Coke tackles obesity issue

10 May 2013
ATLANTA: Coca-Cola has announced plans to put calorie counts on packaging and to distribute diet options in all its markets as it takes steps to neutralise arguments that sugary drinks are contributing to a global obesity epidemic.

"The key here is to ensure that in every market where we operate to have no- or low-calorie beverages of our main brands available," Muktar Kent, Coca-Cola's chairman and chief executive, said in a conference call.

"There is a place for all of our beverages in a healthy lifestyle," he added.

Around one third of Coke's sales volume in North America comes from low- and zero-calorie drinks, but this pattern is not replicated in other markets, where concerns about the effects of soft drinks are growing.

"They need to take this head-on given all the pressure they're facing, certainly from a regulatory perspective and without a doubt from the consumer perspective," Ali Dibadj, analyst at investment group Bernstein, told the Financial Times.

"If they get painted with this bad-guy brush, I'm not convinced they have the support of the local communities and the local governments that they really need for all the local distribution, manufacturing and buy-in to grow the business," he added.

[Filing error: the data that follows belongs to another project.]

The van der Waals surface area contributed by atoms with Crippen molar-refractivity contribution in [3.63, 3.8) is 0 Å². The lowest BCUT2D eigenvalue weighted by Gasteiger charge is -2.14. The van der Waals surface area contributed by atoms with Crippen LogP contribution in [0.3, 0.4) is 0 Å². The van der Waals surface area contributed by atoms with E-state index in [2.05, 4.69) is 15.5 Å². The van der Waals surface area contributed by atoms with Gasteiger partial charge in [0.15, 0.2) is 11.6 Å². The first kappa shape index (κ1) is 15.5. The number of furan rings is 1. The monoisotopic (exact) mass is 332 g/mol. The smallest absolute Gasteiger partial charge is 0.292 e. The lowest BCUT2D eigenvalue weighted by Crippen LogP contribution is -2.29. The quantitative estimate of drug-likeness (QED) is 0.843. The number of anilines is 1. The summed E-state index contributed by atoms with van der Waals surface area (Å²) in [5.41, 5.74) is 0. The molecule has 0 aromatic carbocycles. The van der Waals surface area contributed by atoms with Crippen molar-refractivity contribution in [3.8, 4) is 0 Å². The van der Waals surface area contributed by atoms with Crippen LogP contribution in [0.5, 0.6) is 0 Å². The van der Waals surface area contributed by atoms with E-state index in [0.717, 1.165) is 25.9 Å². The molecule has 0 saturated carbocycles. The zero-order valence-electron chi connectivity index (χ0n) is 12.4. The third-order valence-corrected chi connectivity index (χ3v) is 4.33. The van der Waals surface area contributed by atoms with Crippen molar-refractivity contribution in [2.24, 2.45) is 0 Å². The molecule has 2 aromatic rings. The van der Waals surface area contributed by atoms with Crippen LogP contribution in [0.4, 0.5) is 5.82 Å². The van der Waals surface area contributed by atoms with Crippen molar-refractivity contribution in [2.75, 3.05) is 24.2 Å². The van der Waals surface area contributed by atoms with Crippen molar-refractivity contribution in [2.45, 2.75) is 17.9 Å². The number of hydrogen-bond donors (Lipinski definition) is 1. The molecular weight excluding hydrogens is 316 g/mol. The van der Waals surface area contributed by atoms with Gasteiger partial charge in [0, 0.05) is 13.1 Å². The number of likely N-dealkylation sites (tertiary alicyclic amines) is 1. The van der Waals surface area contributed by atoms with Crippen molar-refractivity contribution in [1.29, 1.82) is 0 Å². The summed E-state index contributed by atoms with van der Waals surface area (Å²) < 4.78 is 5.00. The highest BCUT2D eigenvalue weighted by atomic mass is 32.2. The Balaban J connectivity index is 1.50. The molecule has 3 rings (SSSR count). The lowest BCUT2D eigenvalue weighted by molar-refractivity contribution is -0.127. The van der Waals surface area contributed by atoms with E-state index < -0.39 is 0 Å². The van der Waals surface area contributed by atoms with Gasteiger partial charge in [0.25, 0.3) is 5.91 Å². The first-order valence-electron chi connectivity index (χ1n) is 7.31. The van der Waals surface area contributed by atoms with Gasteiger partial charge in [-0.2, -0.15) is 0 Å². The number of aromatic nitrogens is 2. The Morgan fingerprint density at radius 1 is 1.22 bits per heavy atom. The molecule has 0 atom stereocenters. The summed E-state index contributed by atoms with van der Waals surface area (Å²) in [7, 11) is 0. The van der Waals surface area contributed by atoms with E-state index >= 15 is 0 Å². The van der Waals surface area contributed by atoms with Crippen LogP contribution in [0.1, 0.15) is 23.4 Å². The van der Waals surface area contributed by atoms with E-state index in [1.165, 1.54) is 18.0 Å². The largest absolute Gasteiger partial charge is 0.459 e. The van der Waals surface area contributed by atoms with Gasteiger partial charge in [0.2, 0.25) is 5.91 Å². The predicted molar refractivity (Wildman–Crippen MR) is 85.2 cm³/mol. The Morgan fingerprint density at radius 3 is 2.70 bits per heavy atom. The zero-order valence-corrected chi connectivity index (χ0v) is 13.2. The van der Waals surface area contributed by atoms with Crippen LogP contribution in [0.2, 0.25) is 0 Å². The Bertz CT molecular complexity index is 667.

The company also said it would sponsor physical activities in every market it operated in and renewed a pledge, first made in 2007, not to market drinks to children under the age of 12.

But it made clear it would continue to show families in its advertising and to use the long-running and popular images of Santa Claus and polar bears.

"It's not about what's shown in the ad, it's about the audience for the ad," said April Jordin, a Coke spokeswoman.

The company gave no details of the timetable or costs involved for these initiatives.

Data sourced from Wall Street Journal, Financial Times; additional content by Warc staff
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